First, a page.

Sunday, 3 February 2013
All knowledge is not taught in one shed: My thoughts on books, oral teaching, and experience
I'm a firm believer that there is truth and things to learn in everything, even crap. And by crap, I mean many "occult" books that which are being published lately. And my "occult" (verses, say, occult), I mean things that claim to be secret or new but are just rewording of a thousand books mass produced before them. Even in the shallowest, fluffiest, most full of plagiarism and dribble book, there is still truth and still things to learn, because even the most unoriginal and unimaginative person in the world is still led by the Muses once in a while, and will hit on truth and "secrets" and things worth learning unintentionally and often unaware. I would of course rather read an author for whom that is the norm than the exception, but no book is without a nugget of truth for those that have eyes to see and ears to hear. Though, that doesn't mean it's often worth the time to read the dribble to find it.
Point being, learning from a book, or a teacher, or the spirits, or anything, relies on the one learning more than anything. You can't teach a rock to fly, you can just throw it and see if it can avoid hitting the ground. The author may only produce dribble, but the right reader could find the secrets of the universe in the book (to quote Men in Black, "I promised you the secrets of the universe, nothing more."). An author could be inspired and breathe the most profound truths into every sentence and the wrong reader might throw it away as nonsense.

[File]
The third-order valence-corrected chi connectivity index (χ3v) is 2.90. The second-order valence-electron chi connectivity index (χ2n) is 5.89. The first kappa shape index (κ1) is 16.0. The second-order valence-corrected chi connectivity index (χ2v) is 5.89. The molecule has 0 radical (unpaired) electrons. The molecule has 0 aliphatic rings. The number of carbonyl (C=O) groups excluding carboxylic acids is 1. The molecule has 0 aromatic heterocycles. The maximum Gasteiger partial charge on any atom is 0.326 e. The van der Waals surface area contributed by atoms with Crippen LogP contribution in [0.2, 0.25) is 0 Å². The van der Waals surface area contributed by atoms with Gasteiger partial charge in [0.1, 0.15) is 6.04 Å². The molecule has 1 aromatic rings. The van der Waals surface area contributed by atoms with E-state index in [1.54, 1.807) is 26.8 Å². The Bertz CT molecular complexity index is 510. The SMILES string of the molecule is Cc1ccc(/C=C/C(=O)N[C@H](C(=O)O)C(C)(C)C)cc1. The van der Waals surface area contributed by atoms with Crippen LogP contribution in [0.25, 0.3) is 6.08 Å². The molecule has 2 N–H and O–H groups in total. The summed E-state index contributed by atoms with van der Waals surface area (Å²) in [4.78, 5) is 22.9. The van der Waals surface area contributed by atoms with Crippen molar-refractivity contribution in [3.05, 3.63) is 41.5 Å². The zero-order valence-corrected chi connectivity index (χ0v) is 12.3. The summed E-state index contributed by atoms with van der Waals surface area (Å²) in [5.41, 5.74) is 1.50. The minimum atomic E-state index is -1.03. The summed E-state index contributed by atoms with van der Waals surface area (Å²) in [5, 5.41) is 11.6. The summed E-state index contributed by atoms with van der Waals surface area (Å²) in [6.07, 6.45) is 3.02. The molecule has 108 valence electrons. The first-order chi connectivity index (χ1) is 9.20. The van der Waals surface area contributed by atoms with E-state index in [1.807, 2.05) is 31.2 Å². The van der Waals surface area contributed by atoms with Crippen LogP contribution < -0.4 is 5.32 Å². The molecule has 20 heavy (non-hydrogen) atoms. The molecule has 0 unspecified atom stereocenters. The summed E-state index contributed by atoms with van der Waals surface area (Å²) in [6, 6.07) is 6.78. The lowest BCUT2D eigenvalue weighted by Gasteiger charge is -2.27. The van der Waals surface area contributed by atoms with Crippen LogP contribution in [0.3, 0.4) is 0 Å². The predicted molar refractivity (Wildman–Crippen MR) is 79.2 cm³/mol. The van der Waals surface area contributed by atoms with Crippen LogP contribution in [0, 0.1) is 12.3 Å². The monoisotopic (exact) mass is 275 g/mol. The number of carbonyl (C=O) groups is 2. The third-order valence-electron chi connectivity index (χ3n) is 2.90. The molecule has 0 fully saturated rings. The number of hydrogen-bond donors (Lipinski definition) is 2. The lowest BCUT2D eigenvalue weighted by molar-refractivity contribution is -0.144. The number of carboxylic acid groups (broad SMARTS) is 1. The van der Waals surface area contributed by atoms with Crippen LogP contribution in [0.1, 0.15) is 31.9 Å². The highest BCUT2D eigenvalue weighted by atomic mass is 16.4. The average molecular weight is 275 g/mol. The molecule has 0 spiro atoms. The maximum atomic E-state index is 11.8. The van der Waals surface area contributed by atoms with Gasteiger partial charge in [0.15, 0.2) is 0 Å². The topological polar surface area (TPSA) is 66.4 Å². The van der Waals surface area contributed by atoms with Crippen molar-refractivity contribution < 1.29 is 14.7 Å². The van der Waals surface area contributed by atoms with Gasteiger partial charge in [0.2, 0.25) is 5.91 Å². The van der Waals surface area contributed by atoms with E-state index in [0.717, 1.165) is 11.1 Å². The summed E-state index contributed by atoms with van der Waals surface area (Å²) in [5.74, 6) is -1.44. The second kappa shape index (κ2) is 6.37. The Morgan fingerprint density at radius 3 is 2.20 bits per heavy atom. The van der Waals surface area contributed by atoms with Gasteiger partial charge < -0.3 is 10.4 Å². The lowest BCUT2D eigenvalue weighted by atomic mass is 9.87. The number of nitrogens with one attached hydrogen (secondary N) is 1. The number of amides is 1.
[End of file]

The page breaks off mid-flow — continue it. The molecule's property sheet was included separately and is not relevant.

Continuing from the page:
Of course, on the other hand, it was fairly recent that the verb that is now our English "to learn" became the action of the student. Even into the early 19th century, the usage was "He learned me to do it", not "I learned it from him." A teacher, or author, imparts truth to the student, or reader, breathing that truth into them. The teacher, or author, does the action, the student, or reader, only receives. Receiving that truth is passive, teaching or writing it is active. But, to passively receive something, you must be open to it. Holding a fist in the air does not allow someone to give you a cup of water, but holding an open hand out in the air does.
This is what I mean above. When I read, I read in a way that's open to receive whatever truth was breathed into it, intentionally and consciously or unintentionally and unconsciously. I experience the truth in the book. Same thing when I go out into the world. When I stand on the top of a mountain 10,000 feet above sea level with the wind whipping through my hair, the solid rock under my feet, I'm open to receive what the spirits of that place want to teach me. When I draw a circle, call to the spirits I work with and invite them, and perform a rite, I'm open to what the spirits and the rite has to teach me. Reading a book really isn't different from learning from experience, it's just a different medium.
The key is to be open to it, and not make it your only source of truth. There's a saying in Hawai'ian, "a'ohe pau ka 'ike i ka ha lau ho'okahi", basically "all knowledge is not taught in one shed." This stems from a period when spiritual teachers in Hawai'i would teach in the three sided sheds that were common, to anyone who came to them. The point being, each teacher teaches differently, and teaches different things. The same is true here. There are things best learned from a book, but things you can never learn from a book. There are things best taught orally, teacher to student, and things that can never be passed through oral language. There are things best taught only by experience, and things you can't learn from experience alone. The moment you limit yourself to one source of knowledge, understanding, and wisdom is the moment you limit your knowledge, understanding, and wisdom.
A'ohe pau ka 'ike i ka ha lau ho'okahi.
~ Muninn's Kiss